>just another week in pepper spray history

>I’m getting a kick out of watching the “other” news of the RNC, that is, the protests outside the convention that are not really being covered much by the mainstream news. But first, here’s a recruitment video made by the RNC Welcoming Committee (an anarchist/anti-authoritarian organizing body) prior to the convention:


I love it. Fun, goofy, and it indicates a major aspect of the protests, that is, they’re thrilling to do. In other words, being a protester, though driven by apparently deeper meanings, is also something people do because it’s an exciting form of entertainment – like playing sports, but more important. I have to say that after watching the following videos I would much rather be with the protesters than inside the convention, though I am not so anarchist in my philosophy, or so anti-authoritarian in my reactions – though I am a little of both.

This video also highlights the reality that contemporary political/social movements are leveraging new media forms with aplomb. Modern protests are far more organized and prepared than they used to be, but so is the response.

[Side Note: So far eight members of the RNC Welcoming Committee have been arrested and charged as terrorists. Plus the I-Witness Video Collective has been evicted from their offices after police raided their building on what look to be trumped up charges. That group was responsible for videotaping much of the 2004 RNC protests and those videos led to most of the cases against the arrested protesters to be dropped. Apparently case after case the videos showed the police officers had lied. That may be why the police don’t want cameras taping them this time around.]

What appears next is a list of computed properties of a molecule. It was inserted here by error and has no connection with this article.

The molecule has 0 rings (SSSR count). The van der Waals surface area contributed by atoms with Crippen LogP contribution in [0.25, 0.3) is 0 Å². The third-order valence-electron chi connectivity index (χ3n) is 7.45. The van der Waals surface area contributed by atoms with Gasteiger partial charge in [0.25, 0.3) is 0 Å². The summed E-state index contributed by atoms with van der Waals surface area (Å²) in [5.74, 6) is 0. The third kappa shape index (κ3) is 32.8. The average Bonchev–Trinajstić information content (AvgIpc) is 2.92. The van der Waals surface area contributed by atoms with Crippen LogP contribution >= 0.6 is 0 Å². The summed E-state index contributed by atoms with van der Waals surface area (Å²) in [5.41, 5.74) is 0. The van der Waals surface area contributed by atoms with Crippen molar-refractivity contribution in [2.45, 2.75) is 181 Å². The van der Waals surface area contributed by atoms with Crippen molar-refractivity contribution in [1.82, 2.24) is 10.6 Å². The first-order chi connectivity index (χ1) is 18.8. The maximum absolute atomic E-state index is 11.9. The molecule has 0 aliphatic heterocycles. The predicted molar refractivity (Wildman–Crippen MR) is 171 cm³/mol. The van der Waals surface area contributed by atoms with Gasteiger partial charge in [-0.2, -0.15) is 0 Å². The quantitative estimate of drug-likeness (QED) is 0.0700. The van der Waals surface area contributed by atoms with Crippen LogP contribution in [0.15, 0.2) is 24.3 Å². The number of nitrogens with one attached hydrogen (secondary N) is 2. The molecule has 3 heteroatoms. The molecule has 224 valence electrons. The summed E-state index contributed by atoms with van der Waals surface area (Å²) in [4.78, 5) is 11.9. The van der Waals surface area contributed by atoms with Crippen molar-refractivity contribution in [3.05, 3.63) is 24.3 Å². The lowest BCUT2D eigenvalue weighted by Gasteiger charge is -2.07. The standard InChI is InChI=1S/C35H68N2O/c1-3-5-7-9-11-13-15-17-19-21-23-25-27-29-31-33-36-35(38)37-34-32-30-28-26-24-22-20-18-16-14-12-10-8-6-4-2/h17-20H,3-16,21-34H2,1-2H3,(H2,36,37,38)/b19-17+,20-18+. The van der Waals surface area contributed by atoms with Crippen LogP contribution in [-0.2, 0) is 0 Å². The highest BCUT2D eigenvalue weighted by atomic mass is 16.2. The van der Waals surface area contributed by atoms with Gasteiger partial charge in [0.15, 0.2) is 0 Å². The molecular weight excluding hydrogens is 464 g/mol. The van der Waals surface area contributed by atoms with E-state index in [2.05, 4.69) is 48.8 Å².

Now that it’s been a couple of days since the initial protests outside the RNC a number of videos have been appearing online. The first three below are video/photo collages that offer some overview of what is going on. There is some overlapping content between the three videos. At a minimum these collages offer some interesting psychological and sociological data to consider.

Finally, here is one of the most interesting, entertaining, and low quality (read verité) videos from the protests. I love the personal commentary.

Of course, one has to ask if any of these protests, violent or peaceful, have any objective value beyond the personal sense of making a statement. It is important to make statements, to carry signs and rant, to march and, hopefully, get on the news, but what is actually accomplished? The RNC continued on as though no one is protesting, as though the protests are so insignificant and inconsequential as to not even warrant a sideways glance. I also believe some of the same protests were deserved at the DNC, but I don’t remember if there were any.

I am reminded of two quotes by Mahatma Gandhi:

“It is better to be violent, if there is violence in our hearts, than to put on the cloak of nonviolence to cover impotence.”

“Victory attained by violence is tantamount to a defeat, for it is momentary.”

These quotes underline the balancing acts in both effective protesting and in cracking down on protesters. Both sides have to live with the consequences of their actions, and ask the question “what really was accomplished.” I cannot help but think the actions and the style of the police will only lay the foundation for more of the same, and then bigger and more substantial protests. In the end the police, and those who back them, will likely lose the battle. In the mean time I fear many citizens will be hurt.

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